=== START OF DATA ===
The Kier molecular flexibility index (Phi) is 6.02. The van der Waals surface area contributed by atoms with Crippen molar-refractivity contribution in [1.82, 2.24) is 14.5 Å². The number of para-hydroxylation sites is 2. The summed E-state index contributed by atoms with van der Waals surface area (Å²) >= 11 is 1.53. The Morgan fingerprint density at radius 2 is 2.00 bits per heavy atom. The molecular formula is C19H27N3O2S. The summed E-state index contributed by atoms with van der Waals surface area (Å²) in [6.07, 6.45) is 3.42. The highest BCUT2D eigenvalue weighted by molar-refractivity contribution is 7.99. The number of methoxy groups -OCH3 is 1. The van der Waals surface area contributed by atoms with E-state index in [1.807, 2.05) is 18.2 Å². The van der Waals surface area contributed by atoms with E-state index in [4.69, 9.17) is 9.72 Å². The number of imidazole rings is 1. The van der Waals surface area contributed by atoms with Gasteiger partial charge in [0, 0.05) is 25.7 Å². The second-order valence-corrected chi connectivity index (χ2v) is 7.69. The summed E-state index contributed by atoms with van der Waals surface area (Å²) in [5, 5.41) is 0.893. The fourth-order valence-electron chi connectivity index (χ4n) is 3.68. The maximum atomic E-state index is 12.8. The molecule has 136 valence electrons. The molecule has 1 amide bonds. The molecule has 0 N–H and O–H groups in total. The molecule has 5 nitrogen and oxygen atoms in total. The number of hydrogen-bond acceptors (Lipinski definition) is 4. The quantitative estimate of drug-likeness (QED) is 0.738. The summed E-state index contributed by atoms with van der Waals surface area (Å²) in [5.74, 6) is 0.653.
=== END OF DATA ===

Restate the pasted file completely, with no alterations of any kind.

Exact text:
The Kier molecular flexibility index (Phi) is 6.02. The van der Waals surface area contributed by atoms with Crippen molar-refractivity contribution in [1.82, 2.24) is 14.5 Å². The number of para-hydroxylation sites is 2. The summed E-state index contributed by atoms with van der Waals surface area (Å²) >= 11 is 1.53. The Morgan fingerprint density at radius 2 is 2.00 bits per heavy atom. The molecular formula is C19H27N3O2S. The summed E-state index contributed by atoms with van der Waals surface area (Å²) in [6.07, 6.45) is 3.42. The highest BCUT2D eigenvalue weighted by molar-refractivity contribution is 7.99. The number of methoxy groups -OCH3 is 1. The van der Waals surface area contributed by atoms with E-state index in [1.807, 2.05) is 18.2 Å². The van der Waals surface area contributed by atoms with E-state index in [4.69, 9.17) is 9.72 Å². The number of imidazole rings is 1. The van der Waals surface area contributed by atoms with Gasteiger partial charge in [0, 0.05) is 25.7 Å². The second-order valence-corrected chi connectivity index (χ2v) is 7.69. The summed E-state index contributed by atoms with van der Waals surface area (Å²) in [5, 5.41) is 0.893. The fourth-order valence-electron chi connectivity index (χ4n) is 3.68. The maximum atomic E-state index is 12.8. The molecule has 136 valence electrons. The molecule has 1 amide bonds. The molecule has 0 N–H and O–H groups in total. The molecule has 5 nitrogen and oxygen atoms in total. The number of hydrogen-bond acceptors (Lipinski definition) is 4. The quantitative estimate of drug-likeness (QED) is 0.738. The summed E-state index contributed by atoms with van der Waals surface area (Å²) in [5.74, 6) is 0.653.